We write regarding the proposed rule issued by the Drug Enforcement Administration (DEA) on December 21, 2012, to implement the Secure and Responsible Drug Disposal Act of 2010 (P.L. 111-273). We are concerned that the proposed rule significantly limits the ability of the Departments of Defense (DoD) and Veterans Affairs (VA) to fully participate in efforts to collect and dispose of unused prescription drugs, and urge you to ensure that the final rule effectively addresses these deficiencies.

Unfortunately, DEA's proposed rule-which would expand the options available for the safe and effective collection and disposal of unwanted and unnecessary prescription drugs-does not adequately address the unique conditions at DoD and VA. For example, DoD and VA pharmacies would not be eligible to operate mail-back programs or maintain collection receptacles because these pharmacies are registered as hospitals/clinics and only registered retail pharmacies would be eligible to implement these programs under the proposed rule.

It is essential that DoD and VA be allowed to fully and meaningfully participate in DEA's drug take-back efforts in order to combat the challenge posed by prescription drug misuse and abuse, and in turn, the continuing crisis of military and veteran suicides. In 2012, the military experienced a record-high 349 military suicides-more than the total number of service members who lost their lives in combat in Afghanistan during the same period of time. Over the first five months of this year, DoD has recorded 161 suicides. Moreover, according to a 2012 VA Suicide Data Report, an estimated 22 veterans lose their lives to suicide each day.

There is substantial evidence that prescription drug use and abuse is a major contributing factor to military and veteran suicides. In January 2012, the Army reported that 29 percent of suicides involved individuals with a known history of psychotropic medication use. In addition, the Center for a New American Security released a report in October 2011 that found that there is an excess of prescription medication in the military community. Both reports recommend that DEA grant DoD the authority to accept and dispose of prescription medications from service members. At a time when the suicide rate is at a record high, we must make it easier for military personnel and veterans to dispose of unwanted or unused prescription drugs voluntarily.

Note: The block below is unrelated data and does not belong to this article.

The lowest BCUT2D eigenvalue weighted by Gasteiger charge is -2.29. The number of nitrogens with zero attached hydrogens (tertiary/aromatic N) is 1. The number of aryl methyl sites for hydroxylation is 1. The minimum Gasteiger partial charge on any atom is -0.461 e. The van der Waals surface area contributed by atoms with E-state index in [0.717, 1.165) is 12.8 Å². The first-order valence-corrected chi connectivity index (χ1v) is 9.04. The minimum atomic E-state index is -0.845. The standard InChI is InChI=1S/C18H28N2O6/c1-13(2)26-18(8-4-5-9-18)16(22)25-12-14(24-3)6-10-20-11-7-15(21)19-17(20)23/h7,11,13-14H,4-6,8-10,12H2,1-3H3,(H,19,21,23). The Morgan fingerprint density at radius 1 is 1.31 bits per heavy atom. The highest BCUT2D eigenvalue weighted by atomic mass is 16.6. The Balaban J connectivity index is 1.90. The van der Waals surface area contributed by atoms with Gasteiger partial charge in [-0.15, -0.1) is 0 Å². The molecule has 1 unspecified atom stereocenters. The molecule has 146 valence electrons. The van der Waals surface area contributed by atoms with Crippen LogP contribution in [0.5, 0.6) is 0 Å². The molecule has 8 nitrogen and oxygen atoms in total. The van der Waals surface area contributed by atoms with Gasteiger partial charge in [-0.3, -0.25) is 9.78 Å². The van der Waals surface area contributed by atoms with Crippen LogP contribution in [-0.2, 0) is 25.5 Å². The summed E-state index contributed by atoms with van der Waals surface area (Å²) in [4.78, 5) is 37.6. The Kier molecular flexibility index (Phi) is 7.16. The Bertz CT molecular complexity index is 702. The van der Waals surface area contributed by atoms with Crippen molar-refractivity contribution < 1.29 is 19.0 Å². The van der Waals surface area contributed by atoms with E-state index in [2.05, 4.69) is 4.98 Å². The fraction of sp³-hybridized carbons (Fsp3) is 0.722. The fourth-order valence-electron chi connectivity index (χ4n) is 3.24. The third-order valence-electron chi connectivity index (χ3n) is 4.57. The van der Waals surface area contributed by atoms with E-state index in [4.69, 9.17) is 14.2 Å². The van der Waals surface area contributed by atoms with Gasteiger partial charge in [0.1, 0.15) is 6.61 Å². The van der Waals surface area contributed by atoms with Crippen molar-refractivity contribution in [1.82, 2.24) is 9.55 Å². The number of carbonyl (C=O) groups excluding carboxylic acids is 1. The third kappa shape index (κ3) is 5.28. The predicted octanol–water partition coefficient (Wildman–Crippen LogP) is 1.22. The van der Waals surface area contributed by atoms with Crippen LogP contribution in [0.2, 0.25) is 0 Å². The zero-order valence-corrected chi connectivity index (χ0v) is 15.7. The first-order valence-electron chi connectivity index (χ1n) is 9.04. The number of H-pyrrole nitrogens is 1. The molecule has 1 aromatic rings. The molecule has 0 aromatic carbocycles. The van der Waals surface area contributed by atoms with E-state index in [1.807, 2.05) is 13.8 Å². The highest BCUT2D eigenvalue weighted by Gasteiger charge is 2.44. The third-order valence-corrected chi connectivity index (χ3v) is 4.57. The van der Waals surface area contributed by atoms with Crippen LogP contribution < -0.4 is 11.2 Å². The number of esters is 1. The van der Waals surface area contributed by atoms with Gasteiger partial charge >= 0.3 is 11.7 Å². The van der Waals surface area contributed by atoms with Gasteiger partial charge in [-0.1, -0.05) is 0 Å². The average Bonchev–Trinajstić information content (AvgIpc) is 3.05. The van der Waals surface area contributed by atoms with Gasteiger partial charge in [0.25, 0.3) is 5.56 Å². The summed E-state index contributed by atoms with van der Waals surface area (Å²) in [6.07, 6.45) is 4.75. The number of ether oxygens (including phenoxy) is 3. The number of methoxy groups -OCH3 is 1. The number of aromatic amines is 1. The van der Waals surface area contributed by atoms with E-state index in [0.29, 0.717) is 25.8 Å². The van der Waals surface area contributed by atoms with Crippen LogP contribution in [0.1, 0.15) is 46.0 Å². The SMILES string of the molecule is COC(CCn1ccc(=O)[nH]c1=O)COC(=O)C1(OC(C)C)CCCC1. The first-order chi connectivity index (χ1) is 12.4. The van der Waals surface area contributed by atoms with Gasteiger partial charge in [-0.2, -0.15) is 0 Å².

Senior DoD and VA officials have been vocal about the need for their departments to have the authority to conduct drug take-back programs. In testimony before the Military Construction and Veterans' Affairs Appropriations Subcommittee, VA Secretary Shinseki stated that VA would benefit from having its pharmacies authorized to collect controlled substances. In addition, Assistant Secretary of Defense for Health Affairs Jonathan Woodson wrote to the DEA Administrator on February 13, 2013, expressing his concern that DEA's proposed rule will "limit DoD's ability to accept unused patient medications in a routine setting and reduce the potential effectiveness of efforts to eliminate opportunities for medication misuse, abuse, and tragic adverse events." We could not agree more.

We understand the DEA's concerns regarding the safety, security and accountability of prescription drug take-back programs. Nevertheless, we are confident that DoD and VA can implement these programs with the appropriate safeguards that address these concerns. As such, we urge you to ensure that the DEA's final rule includes the necessary modifications to allow DoD and VA to fully support efforts to safely dispose of prescription drugs and combat the scourge of suicide that robs so many families of their loved ones.

Thank you for your attention to this important request. We look forward to your prompt response.